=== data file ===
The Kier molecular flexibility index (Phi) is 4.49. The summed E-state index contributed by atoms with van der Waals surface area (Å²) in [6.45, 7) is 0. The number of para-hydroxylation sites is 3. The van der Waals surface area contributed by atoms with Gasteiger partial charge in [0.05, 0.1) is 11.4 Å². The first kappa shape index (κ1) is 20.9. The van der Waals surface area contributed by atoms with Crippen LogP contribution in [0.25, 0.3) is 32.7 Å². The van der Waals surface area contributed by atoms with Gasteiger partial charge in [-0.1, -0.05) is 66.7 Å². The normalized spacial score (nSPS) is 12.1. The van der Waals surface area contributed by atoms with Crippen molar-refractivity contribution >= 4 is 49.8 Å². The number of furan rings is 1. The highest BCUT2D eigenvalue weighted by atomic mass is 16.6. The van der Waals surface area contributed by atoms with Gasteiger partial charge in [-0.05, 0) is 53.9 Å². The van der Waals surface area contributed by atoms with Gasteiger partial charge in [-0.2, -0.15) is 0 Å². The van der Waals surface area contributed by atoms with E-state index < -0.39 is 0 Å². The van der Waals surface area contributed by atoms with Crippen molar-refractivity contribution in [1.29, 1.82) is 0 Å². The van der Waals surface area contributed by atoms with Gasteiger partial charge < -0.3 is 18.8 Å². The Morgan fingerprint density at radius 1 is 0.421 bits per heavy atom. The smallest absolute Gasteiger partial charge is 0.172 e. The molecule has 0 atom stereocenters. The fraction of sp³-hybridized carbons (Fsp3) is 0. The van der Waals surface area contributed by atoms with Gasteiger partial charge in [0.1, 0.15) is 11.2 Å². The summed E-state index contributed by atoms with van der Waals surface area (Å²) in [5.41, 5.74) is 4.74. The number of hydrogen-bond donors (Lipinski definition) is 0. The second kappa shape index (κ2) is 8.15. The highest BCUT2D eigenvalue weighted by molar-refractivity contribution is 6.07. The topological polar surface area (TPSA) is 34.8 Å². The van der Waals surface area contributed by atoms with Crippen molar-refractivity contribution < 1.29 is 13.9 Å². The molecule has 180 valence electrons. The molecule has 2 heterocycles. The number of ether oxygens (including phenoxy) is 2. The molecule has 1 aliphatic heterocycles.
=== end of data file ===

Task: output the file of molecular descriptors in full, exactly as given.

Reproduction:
The Kier molecular flexibility index (Phi) is 4.49. The summed E-state index contributed by atoms with van der Waals surface area (Å²) in [6.45, 7) is 0. The number of para-hydroxylation sites is 3. The van der Waals surface area contributed by atoms with Gasteiger partial charge in [0.05, 0.1) is 11.4 Å². The first kappa shape index (κ1) is 20.9. The van der Waals surface area contributed by atoms with Crippen LogP contribution in [0.25, 0.3) is 32.7 Å². The van der Waals surface area contributed by atoms with Gasteiger partial charge in [-0.1, -0.05) is 66.7 Å². The normalized spacial score (nSPS) is 12.1. The van der Waals surface area contributed by atoms with Crippen molar-refractivity contribution >= 4 is 49.8 Å². The number of furan rings is 1. The highest BCUT2D eigenvalue weighted by atomic mass is 16.6. The van der Waals surface area contributed by atoms with Gasteiger partial charge in [-0.05, 0) is 53.9 Å². The van der Waals surface area contributed by atoms with Gasteiger partial charge in [-0.2, -0.15) is 0 Å². The van der Waals surface area contributed by atoms with E-state index < -0.39 is 0 Å². The van der Waals surface area contributed by atoms with Crippen molar-refractivity contribution in [1.29, 1.82) is 0 Å². The van der Waals surface area contributed by atoms with Gasteiger partial charge < -0.3 is 18.8 Å². The Morgan fingerprint density at radius 1 is 0.421 bits per heavy atom. The smallest absolute Gasteiger partial charge is 0.172 e. The molecule has 0 atom stereocenters. The fraction of sp³-hybridized carbons (Fsp3) is 0. The van der Waals surface area contributed by atoms with Gasteiger partial charge in [0.1, 0.15) is 11.2 Å². The summed E-state index contributed by atoms with van der Waals surface area (Å²) in [5.41, 5.74) is 4.74. The number of hydrogen-bond donors (Lipinski definition) is 0. The second kappa shape index (κ2) is 8.15. The highest BCUT2D eigenvalue weighted by molar-refractivity contribution is 6.07. The topological polar surface area (TPSA) is 34.8 Å². The van der Waals surface area contributed by atoms with Crippen molar-refractivity contribution < 1.29 is 13.9 Å². The molecule has 180 valence electrons. The molecule has 2 heterocycles. The number of ether oxygens (including phenoxy) is 2. The molecule has 1 aliphatic heterocycles.